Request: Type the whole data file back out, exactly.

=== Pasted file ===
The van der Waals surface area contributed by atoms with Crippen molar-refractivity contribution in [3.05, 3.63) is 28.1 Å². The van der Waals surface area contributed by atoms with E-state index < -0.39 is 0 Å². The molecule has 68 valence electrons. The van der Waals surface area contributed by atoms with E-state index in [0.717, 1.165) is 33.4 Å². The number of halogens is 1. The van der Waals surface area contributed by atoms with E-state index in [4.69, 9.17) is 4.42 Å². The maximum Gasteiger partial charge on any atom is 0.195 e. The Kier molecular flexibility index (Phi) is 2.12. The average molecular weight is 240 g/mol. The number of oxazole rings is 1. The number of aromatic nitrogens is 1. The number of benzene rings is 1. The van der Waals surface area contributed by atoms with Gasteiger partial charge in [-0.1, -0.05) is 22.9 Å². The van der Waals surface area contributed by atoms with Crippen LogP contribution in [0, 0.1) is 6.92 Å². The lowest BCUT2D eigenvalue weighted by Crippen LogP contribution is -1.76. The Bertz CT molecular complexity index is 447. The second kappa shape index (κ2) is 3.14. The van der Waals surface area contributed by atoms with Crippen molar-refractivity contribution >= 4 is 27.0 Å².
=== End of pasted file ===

The van der Waals surface area contributed by atoms with Crippen molar-refractivity contribution in [3.05, 3.63) is 28.1 Å². The van der Waals surface area contributed by atoms with E-state index < -0.39 is 0 Å². The molecule has 68 valence electrons. The van der Waals surface area contributed by atoms with E-state index in [0.717, 1.165) is 33.4 Å². The number of halogens is 1. The van der Waals surface area contributed by atoms with E-state index in [4.69, 9.17) is 4.42 Å². The maximum Gasteiger partial charge on any atom is 0.195 e. The Kier molecular flexibility index (Phi) is 2.12. The average molecular weight is 240 g/mol. The number of oxazole rings is 1. The number of aromatic nitrogens is 1. The number of benzene rings is 1. The van der Waals surface area contributed by atoms with Gasteiger partial charge in [-0.1, -0.05) is 22.9 Å². The van der Waals surface area contributed by atoms with Crippen LogP contribution in [0, 0.1) is 6.92 Å². The lowest BCUT2D eigenvalue weighted by Crippen LogP contribution is -1.76. The Bertz CT molecular complexity index is 447. The second kappa shape index (κ2) is 3.14. The van der Waals surface area contributed by atoms with Crippen molar-refractivity contribution >= 4 is 27.0 Å².